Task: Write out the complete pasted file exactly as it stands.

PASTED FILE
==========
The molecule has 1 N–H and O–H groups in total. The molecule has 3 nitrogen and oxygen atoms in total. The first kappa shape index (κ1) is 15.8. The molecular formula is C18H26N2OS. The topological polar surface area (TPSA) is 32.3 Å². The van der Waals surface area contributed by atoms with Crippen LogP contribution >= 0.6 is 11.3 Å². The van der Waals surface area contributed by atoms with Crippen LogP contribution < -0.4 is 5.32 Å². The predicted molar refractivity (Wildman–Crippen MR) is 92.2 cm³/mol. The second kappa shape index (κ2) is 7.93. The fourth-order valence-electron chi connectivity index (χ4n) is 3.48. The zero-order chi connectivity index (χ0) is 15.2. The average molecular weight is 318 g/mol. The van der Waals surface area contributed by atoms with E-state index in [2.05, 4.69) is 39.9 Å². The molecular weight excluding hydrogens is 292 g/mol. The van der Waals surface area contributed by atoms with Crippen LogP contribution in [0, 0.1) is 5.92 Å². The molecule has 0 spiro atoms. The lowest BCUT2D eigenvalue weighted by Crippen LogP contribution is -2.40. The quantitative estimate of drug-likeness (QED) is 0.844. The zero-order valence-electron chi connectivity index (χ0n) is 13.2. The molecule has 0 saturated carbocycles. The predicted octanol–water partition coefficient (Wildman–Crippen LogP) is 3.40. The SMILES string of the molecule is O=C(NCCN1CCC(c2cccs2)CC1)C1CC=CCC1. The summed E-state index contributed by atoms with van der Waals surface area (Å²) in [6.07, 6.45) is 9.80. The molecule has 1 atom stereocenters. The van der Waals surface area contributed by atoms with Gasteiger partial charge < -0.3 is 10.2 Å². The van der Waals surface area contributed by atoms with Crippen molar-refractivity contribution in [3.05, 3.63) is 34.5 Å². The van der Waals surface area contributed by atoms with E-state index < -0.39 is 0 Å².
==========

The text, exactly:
The molecule has 1 N–H and O–H groups in total. The molecule has 3 nitrogen and oxygen atoms in total. The first kappa shape index (κ1) is 15.8. The molecular formula is C18H26N2OS. The topological polar surface area (TPSA) is 32.3 Å². The van der Waals surface area contributed by atoms with Crippen LogP contribution >= 0.6 is 11.3 Å². The van der Waals surface area contributed by atoms with Crippen LogP contribution < -0.4 is 5.32 Å². The predicted molar refractivity (Wildman–Crippen MR) is 92.2 cm³/mol. The second kappa shape index (κ2) is 7.93. The fourth-order valence-electron chi connectivity index (χ4n) is 3.48. The zero-order chi connectivity index (χ0) is 15.2. The average molecular weight is 318 g/mol. The van der Waals surface area contributed by atoms with E-state index in [2.05, 4.69) is 39.9 Å². The molecular weight excluding hydrogens is 292 g/mol. The van der Waals surface area contributed by atoms with Crippen LogP contribution in [0, 0.1) is 5.92 Å². The molecule has 0 spiro atoms. The lowest BCUT2D eigenvalue weighted by Crippen LogP contribution is -2.40. The quantitative estimate of drug-likeness (QED) is 0.844. The zero-order valence-electron chi connectivity index (χ0n) is 13.2. The molecule has 0 saturated carbocycles. The predicted octanol–water partition coefficient (Wildman–Crippen LogP) is 3.40. The SMILES string of the molecule is O=C(NCCN1CCC(c2cccs2)CC1)C1CC=CCC1. The summed E-state index contributed by atoms with van der Waals surface area (Å²) in [6.07, 6.45) is 9.80. The molecule has 1 atom stereocenters. The van der Waals surface area contributed by atoms with Gasteiger partial charge < -0.3 is 10.2 Å². The van der Waals surface area contributed by atoms with Crippen molar-refractivity contribution in [3.05, 3.63) is 34.5 Å². The van der Waals surface area contributed by atoms with E-state index < -0.39 is 0 Å².